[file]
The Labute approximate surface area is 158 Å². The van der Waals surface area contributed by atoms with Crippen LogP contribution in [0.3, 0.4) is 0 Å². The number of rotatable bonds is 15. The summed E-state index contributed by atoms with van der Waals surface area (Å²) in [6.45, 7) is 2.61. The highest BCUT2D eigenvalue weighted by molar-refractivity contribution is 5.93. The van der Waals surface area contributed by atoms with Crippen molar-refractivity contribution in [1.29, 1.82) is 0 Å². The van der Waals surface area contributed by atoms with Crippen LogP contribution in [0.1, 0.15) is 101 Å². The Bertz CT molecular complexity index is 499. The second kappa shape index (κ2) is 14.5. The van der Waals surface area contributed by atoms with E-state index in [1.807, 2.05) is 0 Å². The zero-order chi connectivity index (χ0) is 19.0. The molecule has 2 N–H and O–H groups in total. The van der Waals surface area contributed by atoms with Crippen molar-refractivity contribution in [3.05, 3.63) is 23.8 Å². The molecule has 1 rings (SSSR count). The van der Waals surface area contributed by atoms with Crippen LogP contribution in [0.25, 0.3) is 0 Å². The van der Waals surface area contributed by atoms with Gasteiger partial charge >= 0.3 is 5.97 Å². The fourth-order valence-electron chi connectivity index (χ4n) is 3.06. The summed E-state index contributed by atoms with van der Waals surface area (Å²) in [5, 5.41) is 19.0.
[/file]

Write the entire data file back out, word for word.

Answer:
The Labute approximate surface area is 158 Å². The van der Waals surface area contributed by atoms with Crippen LogP contribution in [0.3, 0.4) is 0 Å². The number of rotatable bonds is 15. The summed E-state index contributed by atoms with van der Waals surface area (Å²) in [6.45, 7) is 2.61. The highest BCUT2D eigenvalue weighted by molar-refractivity contribution is 5.93. The van der Waals surface area contributed by atoms with Crippen molar-refractivity contribution in [1.29, 1.82) is 0 Å². The van der Waals surface area contributed by atoms with Crippen LogP contribution in [0.1, 0.15) is 101 Å². The Bertz CT molecular complexity index is 499. The second kappa shape index (κ2) is 14.5. The van der Waals surface area contributed by atoms with E-state index in [1.807, 2.05) is 0 Å². The zero-order chi connectivity index (χ0) is 19.0. The molecule has 2 N–H and O–H groups in total. The van der Waals surface area contributed by atoms with Crippen molar-refractivity contribution in [3.05, 3.63) is 23.8 Å². The molecule has 1 rings (SSSR count). The van der Waals surface area contributed by atoms with Crippen LogP contribution in [0.25, 0.3) is 0 Å². The van der Waals surface area contributed by atoms with Gasteiger partial charge >= 0.3 is 5.97 Å². The fourth-order valence-electron chi connectivity index (χ4n) is 3.06. The summed E-state index contributed by atoms with van der Waals surface area (Å²) in [5, 5.41) is 19.0.